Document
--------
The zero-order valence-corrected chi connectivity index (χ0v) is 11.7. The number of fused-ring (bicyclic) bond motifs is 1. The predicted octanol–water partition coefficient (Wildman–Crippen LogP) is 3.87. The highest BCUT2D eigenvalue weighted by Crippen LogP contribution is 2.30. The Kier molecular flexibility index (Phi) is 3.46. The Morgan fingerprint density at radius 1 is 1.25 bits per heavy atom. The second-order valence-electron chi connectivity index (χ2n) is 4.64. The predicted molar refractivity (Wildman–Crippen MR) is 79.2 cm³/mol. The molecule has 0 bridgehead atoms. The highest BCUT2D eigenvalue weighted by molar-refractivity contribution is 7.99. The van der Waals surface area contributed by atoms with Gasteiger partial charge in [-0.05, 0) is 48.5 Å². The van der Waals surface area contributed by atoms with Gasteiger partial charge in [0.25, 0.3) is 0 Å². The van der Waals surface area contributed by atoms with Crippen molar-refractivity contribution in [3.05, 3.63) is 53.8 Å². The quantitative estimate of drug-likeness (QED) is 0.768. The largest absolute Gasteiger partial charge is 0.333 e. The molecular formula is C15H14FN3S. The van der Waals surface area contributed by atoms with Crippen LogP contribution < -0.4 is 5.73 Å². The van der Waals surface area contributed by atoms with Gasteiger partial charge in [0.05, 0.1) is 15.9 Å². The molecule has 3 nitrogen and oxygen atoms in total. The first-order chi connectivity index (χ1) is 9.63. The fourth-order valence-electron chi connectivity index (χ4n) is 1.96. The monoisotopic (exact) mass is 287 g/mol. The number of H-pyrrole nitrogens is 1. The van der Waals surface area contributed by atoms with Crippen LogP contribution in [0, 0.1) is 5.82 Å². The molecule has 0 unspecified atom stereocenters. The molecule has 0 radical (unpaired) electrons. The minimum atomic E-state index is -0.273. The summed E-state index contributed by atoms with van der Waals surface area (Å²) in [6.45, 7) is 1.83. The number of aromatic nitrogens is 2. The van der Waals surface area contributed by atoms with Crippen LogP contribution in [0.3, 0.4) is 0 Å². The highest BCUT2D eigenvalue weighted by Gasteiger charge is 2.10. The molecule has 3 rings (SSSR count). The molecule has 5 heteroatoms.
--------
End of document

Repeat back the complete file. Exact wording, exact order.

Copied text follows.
The zero-order valence-corrected chi connectivity index (χ0v) is 11.7. The number of fused-ring (bicyclic) bond motifs is 1. The predicted octanol–water partition coefficient (Wildman–Crippen LogP) is 3.87. The highest BCUT2D eigenvalue weighted by Crippen LogP contribution is 2.30. The Kier molecular flexibility index (Phi) is 3.46. The Morgan fingerprint density at radius 1 is 1.25 bits per heavy atom. The second-order valence-electron chi connectivity index (χ2n) is 4.64. The predicted molar refractivity (Wildman–Crippen MR) is 79.2 cm³/mol. The molecule has 0 bridgehead atoms. The highest BCUT2D eigenvalue weighted by molar-refractivity contribution is 7.99. The van der Waals surface area contributed by atoms with Gasteiger partial charge in [-0.05, 0) is 48.5 Å². The van der Waals surface area contributed by atoms with Gasteiger partial charge in [0.25, 0.3) is 0 Å². The van der Waals surface area contributed by atoms with Crippen molar-refractivity contribution in [3.05, 3.63) is 53.8 Å². The quantitative estimate of drug-likeness (QED) is 0.768. The largest absolute Gasteiger partial charge is 0.333 e. The molecular formula is C15H14FN3S. The van der Waals surface area contributed by atoms with Crippen LogP contribution < -0.4 is 5.73 Å². The van der Waals surface area contributed by atoms with Gasteiger partial charge in [0.05, 0.1) is 15.9 Å². The molecule has 3 nitrogen and oxygen atoms in total. The first-order chi connectivity index (χ1) is 9.63. The fourth-order valence-electron chi connectivity index (χ4n) is 1.96. The monoisotopic (exact) mass is 287 g/mol. The number of H-pyrrole nitrogens is 1. The van der Waals surface area contributed by atoms with Crippen LogP contribution in [0, 0.1) is 5.82 Å². The molecule has 0 unspecified atom stereocenters. The molecule has 0 radical (unpaired) electrons. The minimum atomic E-state index is -0.273. The summed E-state index contributed by atoms with van der Waals surface area (Å²) in [6.45, 7) is 1.83. The number of aromatic nitrogens is 2. The van der Waals surface area contributed by atoms with Crippen LogP contribution in [0.3, 0.4) is 0 Å². The highest BCUT2D eigenvalue weighted by Gasteiger charge is 2.10. The molecule has 3 rings (SSSR count). The molecule has 5 heteroatoms.